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  1. #1
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    Stokesville Campground (Harrisonburg, VA) info?

    Someone suggested I check out the Stokesville Campground area trails...says there's like 500 miles of trails which is insane. Just wondering if anyone can give some info on the area...looking for some more mellow areas to ride...have a friend that's just getting his first real bike this week and honestly I'm a bit out of riding shape myself...got a really late start to riding this year. I'd love to head down for a day or two of riding but don't want to kill myself or discourage my newbie friend from riding by getting him into stuff way over his head right out of the gate.
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  2. #2
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    The Shenandoah Mountain 100 runs out Stokesville. It's an amazing place. The riding is awesome, but finding easier/shorter loops might be tough. The shortest one I can think of is about 10 miles, and most are 25+ miles with long climbs. The downhills are great, but you have to work for them. I am sure others can give you more info.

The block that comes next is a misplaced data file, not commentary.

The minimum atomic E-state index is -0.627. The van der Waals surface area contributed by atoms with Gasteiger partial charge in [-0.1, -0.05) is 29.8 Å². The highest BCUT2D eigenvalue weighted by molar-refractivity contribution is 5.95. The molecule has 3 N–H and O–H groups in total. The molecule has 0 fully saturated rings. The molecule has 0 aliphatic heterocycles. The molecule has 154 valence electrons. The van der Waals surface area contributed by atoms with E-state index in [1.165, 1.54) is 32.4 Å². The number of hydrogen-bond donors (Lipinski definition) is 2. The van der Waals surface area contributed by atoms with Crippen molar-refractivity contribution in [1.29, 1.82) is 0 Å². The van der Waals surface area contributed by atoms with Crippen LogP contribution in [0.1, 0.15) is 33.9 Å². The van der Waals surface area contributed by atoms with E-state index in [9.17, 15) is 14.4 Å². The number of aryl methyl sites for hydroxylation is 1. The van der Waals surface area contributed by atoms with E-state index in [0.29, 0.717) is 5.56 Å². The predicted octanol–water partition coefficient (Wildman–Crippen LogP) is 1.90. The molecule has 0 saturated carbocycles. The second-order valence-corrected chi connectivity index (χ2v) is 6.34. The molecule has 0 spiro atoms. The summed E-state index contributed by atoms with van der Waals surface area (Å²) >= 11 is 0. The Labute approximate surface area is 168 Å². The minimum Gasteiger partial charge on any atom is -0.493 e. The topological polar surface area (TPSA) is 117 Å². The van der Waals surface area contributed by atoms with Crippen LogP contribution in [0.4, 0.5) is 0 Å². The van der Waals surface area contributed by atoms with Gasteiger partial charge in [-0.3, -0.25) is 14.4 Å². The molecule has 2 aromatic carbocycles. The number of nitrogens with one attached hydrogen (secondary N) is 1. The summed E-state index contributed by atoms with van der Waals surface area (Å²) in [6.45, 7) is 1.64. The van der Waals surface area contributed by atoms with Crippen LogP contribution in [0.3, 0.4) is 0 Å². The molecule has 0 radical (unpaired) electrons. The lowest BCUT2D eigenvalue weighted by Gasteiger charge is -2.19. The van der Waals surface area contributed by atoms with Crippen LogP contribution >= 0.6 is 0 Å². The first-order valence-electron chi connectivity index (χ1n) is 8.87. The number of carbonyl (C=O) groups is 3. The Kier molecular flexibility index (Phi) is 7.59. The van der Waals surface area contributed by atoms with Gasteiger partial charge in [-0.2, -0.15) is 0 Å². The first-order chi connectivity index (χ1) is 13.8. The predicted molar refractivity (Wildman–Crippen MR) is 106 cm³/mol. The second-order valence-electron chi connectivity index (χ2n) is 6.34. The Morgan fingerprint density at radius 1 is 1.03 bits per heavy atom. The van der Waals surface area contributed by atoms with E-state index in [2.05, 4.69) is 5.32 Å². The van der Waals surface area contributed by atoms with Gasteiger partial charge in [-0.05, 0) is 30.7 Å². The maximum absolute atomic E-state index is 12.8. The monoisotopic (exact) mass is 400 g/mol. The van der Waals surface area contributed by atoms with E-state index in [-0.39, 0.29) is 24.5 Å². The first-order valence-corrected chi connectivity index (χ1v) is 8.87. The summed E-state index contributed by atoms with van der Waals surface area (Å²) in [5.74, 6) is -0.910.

3. #3
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    Distance isn't so much the issue. It will be the technical stuff for my new rider buddy and then the climbing for both of us. Me cause I'm just out of shape and him because he's new on the bike and not used to riding. Maybe this week I'll reach out and check in with local shops and see what they can tell me. Regardless...I want to get down there soon to ride. I did the Alpine Loop year before last and the area was amazing.
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  4. #4
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  5. #5
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    I'm a flatlander so I feel your pain. Hburg always puts the hurt on me....I am talking 12-15 mile days max.